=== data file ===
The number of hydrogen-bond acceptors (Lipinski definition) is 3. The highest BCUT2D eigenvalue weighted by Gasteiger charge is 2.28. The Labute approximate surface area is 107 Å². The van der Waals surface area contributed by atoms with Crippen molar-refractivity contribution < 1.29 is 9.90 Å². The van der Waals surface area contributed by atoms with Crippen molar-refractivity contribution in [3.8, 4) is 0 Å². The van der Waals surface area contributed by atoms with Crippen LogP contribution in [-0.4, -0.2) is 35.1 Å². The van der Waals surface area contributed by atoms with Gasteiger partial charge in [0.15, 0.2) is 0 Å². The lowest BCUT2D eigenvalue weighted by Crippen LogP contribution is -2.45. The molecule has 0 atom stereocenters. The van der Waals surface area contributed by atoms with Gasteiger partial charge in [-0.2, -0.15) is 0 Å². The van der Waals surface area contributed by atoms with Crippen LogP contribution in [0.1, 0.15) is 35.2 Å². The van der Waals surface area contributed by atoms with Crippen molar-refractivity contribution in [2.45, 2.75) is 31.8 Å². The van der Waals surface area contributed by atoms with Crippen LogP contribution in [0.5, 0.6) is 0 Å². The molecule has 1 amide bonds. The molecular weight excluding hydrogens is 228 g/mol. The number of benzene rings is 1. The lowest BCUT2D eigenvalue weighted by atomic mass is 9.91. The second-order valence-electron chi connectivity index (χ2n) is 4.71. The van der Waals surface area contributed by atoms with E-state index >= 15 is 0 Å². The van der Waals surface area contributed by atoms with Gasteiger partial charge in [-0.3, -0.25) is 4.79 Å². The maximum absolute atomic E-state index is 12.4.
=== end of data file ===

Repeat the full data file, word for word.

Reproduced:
The number of hydrogen-bond acceptors (Lipinski definition) is 3. The highest BCUT2D eigenvalue weighted by Gasteiger charge is 2.28. The Labute approximate surface area is 107 Å². The van der Waals surface area contributed by atoms with Crippen molar-refractivity contribution < 1.29 is 9.90 Å². The van der Waals surface area contributed by atoms with Crippen molar-refractivity contribution in [3.8, 4) is 0 Å². The van der Waals surface area contributed by atoms with Crippen LogP contribution in [-0.4, -0.2) is 35.1 Å². The van der Waals surface area contributed by atoms with Gasteiger partial charge in [0.15, 0.2) is 0 Å². The lowest BCUT2D eigenvalue weighted by Crippen LogP contribution is -2.45. The molecule has 0 atom stereocenters. The van der Waals surface area contributed by atoms with Gasteiger partial charge in [-0.2, -0.15) is 0 Å². The van der Waals surface area contributed by atoms with Crippen LogP contribution in [0.1, 0.15) is 35.2 Å². The van der Waals surface area contributed by atoms with Crippen molar-refractivity contribution in [2.45, 2.75) is 31.8 Å². The van der Waals surface area contributed by atoms with Crippen LogP contribution in [0.5, 0.6) is 0 Å². The molecule has 1 amide bonds. The molecular weight excluding hydrogens is 228 g/mol. The number of benzene rings is 1. The lowest BCUT2D eigenvalue weighted by atomic mass is 9.91. The second-order valence-electron chi connectivity index (χ2n) is 4.71. The van der Waals surface area contributed by atoms with E-state index >= 15 is 0 Å². The van der Waals surface area contributed by atoms with Gasteiger partial charge in [-0.3, -0.25) is 4.79 Å². The maximum absolute atomic E-state index is 12.4.